A health institute that has been making national and state COVID-19 forecasts revised its model for Ohio, suggesting that the peak will be hit Wednesday, leaving far fewer cases and deaths than the gruesome numbers painted by Gov. Mike DeWine’s administration.
The Sandusky Register reported on the model update Monday.
The forecaster is the University of Washington’s Institute for Health Metrics and Evaluation (IHMC), and it is a model that has been cited by many state and federal officials, including President Donald Trump. Read More
The Ohio Roundtable filed a Freedom of Information request with Dr. Amy Acton of the Ohio Department of Health to allow all Ohioans to “see the math” behind the construction of Dr. Acton’s latest model which is controlling public policy decisions in Ohio. Read More
A new epidemiological model cited by White House officials shows that Ohio hospitals have sufficient regular hospital bed and ICU hospital bed capacity for when the peak of the coronavirus hits the state in the upcoming weeks. According to the Institute for Health Metrics and Evaluation (IHME) model, Ohio… Read More
Ohio Governor Mike DeWine said during Thursday’s COVID-19 press briefing that an investigation is ongoing relative to abortion clinics in violation of the Department of Health order that cancelled all elective surgeries. Read More
How many people have tested negative for the coronavirus in Ohio? That’s on a need to know basis, and Gov. Mike DeWine has decided you don’t need to know.
Meanwhile, in New York State, 22 percent of people who took the test were positive, according to The COVID Tracking Project, so residents there at least know what they’re facing. Read More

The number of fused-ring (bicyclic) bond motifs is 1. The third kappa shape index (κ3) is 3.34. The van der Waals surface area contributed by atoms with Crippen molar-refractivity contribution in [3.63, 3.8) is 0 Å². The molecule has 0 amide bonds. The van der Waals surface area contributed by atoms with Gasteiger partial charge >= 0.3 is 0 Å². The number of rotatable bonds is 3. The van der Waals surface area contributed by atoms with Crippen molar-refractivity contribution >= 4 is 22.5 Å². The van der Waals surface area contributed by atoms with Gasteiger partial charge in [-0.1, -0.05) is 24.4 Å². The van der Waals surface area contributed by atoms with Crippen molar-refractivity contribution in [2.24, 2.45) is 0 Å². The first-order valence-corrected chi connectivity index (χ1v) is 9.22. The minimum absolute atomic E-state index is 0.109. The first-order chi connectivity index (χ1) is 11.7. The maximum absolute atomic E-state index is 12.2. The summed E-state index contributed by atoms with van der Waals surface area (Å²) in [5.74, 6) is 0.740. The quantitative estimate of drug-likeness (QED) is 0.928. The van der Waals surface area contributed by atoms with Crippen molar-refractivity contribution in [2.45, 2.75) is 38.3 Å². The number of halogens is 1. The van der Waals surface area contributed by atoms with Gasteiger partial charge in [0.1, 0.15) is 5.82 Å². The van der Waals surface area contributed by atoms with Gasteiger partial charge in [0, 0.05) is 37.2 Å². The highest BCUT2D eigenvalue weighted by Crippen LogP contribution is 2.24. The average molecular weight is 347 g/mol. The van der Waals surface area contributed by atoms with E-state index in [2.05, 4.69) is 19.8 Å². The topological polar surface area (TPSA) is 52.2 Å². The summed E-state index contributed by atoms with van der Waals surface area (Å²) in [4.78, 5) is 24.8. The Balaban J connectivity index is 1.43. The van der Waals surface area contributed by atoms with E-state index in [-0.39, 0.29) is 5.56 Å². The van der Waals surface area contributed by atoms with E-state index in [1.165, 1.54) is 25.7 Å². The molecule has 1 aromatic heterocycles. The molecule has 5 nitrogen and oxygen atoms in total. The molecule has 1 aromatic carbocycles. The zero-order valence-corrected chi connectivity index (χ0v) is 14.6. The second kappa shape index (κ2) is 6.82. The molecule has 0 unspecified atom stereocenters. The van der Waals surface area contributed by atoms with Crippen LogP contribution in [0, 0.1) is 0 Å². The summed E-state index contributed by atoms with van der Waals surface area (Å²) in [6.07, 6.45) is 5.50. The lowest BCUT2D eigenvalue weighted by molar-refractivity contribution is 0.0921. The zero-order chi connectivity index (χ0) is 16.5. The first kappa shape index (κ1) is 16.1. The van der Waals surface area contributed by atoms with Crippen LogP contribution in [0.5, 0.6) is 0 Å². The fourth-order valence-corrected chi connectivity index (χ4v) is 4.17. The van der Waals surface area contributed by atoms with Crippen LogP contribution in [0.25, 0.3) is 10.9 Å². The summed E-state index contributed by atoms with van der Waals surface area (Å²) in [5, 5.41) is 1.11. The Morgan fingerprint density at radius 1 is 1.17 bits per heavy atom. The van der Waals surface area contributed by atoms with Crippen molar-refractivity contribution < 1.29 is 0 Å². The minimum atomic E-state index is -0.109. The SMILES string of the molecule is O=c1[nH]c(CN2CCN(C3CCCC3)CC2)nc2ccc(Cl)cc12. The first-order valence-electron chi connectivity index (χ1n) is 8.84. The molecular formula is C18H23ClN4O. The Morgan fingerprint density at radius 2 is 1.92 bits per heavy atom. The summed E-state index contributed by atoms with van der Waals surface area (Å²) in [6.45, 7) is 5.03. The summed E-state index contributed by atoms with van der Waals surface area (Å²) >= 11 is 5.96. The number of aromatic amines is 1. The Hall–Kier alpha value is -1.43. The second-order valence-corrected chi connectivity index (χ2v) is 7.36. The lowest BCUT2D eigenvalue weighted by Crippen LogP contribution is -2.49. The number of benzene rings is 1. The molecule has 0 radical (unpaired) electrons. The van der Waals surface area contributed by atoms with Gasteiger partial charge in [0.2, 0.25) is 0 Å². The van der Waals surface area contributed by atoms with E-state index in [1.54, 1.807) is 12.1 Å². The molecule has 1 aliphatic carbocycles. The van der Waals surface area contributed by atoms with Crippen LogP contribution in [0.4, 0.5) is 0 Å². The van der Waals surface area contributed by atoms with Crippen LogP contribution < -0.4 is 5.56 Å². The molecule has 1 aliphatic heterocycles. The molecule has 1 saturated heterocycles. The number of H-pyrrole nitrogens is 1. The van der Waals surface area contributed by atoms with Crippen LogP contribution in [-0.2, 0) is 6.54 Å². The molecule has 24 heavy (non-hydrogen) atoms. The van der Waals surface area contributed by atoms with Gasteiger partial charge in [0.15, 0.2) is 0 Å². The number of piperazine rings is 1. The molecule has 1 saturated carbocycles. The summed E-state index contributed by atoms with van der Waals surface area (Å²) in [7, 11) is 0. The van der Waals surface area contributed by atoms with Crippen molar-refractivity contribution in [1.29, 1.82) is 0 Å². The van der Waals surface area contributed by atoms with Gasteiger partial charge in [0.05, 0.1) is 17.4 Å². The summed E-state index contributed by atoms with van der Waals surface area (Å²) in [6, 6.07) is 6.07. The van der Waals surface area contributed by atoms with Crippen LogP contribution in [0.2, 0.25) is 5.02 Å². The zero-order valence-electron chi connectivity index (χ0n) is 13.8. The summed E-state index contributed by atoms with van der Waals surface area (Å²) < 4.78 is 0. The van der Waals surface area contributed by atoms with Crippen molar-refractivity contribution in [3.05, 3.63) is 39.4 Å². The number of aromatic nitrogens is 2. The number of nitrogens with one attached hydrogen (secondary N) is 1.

Ohio leaders are so busy sending restaurant workers to the unemployment line over fears of the coronavirus they apparently do not have time to actually test for the presence of the virus among their citizens, nor do they want you to know how many they have tested.
As Monday afternoon, Ohio had 50 confirmed cases of the coronavirus, according to The COVID Tracking Project. Out of 551 tests that have been taken, 140 were negative and 361 results are pending. Read More
A top Ohio health department official who said Thursday that 100,000 or more people in the state have coronavirus now says she was “guesstimating” to arrive at the alarming number. Read More
Ohio’s first three confirmed cases of coronavirus are all in Cuyahoga County, said Gov. Mike DeWine, who announced a state of emergency on Monday.
The three patients in Cuyahoga County had contact with other people who had confirmed cases of COVID-19, DeWine said. The three patients are all in their 50s. Read More
Ohio has a new protocol to check for the coronavirus now that in-state testing is available for high-priority cases for hospitalized patients.
“As the COVID-19 situation evolves, the Ohio Department of Health, working in conjunction with hospitals, primary care providers, and other health care experts, has a plan to maximize our testing resources,” Gov. Mike DeWine said Saturday in a press release. “We are prioritizing the patients who are the most vulnerable to be tested in the Department of Health’s State Laboratory, while ensuring those that need COVID-19 testing will be able to be tested.” Read More
The Ohio Department of Health (ODH) announced Wednesday that it is monitoring an Ohioan who potentially has the coronavirus, the highly contagious respiratory illness that has killed almost 600 people in China. Read More
As of Jan. 21, the Buckeye State had experienced 3,468 cases of hepatitis A in a statewide community outbreak that officially began Jan. 1, 2018, according to data by the Centers for Disease Control and Prevention. Sixty-two percent of patients were hospitalized, and 16 died. Read More